I brought the 2cv AZ in as a personal import, as the car was built in 1959 it is deemed to have historical significance and as it was built in an EU country there was no VAT to pay. (Please note that this has been written Summer 2017, while the UK is still a member of the EU, post-Brexit these rules may change). Also if you’re importing a classic car from elsewhere in the world, for example the United States or Australia, the rules are different (and you may be liable to pay VAT and import duty – check before buying!).
The day of delivery arrived. I’d made phone contact with the owner who turned out to be a Citroen 2cv restorer. This was good as the UK classic Citroen 2cv community is small and he knew a lot of people, in the UK 2cv club (2cvGB) that could vouch for him and put my mind to rest that I wasn’t sending money to a scammer abroad. Not so good perhaps is that I’d bought a car from a Citroen 2cv restorer. What state was the car in for him to sell and not restore it himself? (To find out keep reading) but he assured me it was that he was too busy with other projects rather than anything else.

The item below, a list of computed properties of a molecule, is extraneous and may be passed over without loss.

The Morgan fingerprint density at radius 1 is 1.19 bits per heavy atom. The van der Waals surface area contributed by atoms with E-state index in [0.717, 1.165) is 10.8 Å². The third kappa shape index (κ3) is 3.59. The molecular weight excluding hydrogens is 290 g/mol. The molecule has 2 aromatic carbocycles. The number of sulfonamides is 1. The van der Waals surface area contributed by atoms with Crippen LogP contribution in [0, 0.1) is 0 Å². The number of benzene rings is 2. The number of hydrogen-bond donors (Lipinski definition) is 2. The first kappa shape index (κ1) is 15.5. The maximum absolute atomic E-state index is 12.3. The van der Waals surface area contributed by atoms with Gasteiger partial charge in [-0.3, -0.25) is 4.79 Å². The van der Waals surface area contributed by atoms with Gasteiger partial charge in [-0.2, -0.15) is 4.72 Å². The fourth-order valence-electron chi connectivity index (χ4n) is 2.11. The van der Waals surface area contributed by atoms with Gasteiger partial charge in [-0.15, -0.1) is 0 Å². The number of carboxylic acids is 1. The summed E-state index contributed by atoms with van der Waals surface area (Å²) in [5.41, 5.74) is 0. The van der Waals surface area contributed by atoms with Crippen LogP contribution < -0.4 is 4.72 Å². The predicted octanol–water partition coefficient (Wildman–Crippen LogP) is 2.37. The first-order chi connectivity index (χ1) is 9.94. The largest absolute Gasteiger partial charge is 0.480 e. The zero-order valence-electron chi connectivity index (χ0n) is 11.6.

What you can also do is look at not just the sellers rating but their past transactions as well. Have they sold similar items before and, if so, were their customers happy?
What I did was paid 25% and the delivery charge and agreed that he would receive the remainder upon delivery. This meant that if he didn’t show up then I wouldn’t have lost the full purchase price. In-turn, if he delivered the car and I tried to barter the price down or pull out of the deal, he wouldn’t be out of pocket. If you are buying through Ebay, we’d reccomend completing the process through Paypal (and reading the terms and conditions carefully), do this and you should be protected.
The good news
The good news is that, as you can see from the picture below, the car arrived and the transaction was completed without a hitch.
The bad news is that once you have bought a classic and completed the deal then (obviously) everything that needs doing to it is, very suddenly, entirely your problem. In the case of this classic citroen 2cv AZ barn find, years of make do and mend bodgery, followed by years of barn neglect have taken their toll. There is a lot to do.
That’s it for Part 1 of this Citroen 2cv AZ buying/restoration story. In Part 2 we will deal with making a Notification of Vehicle Arrivals (or NOVA) declaration to HMRC and examine the car and make a plan to get the car back on the road.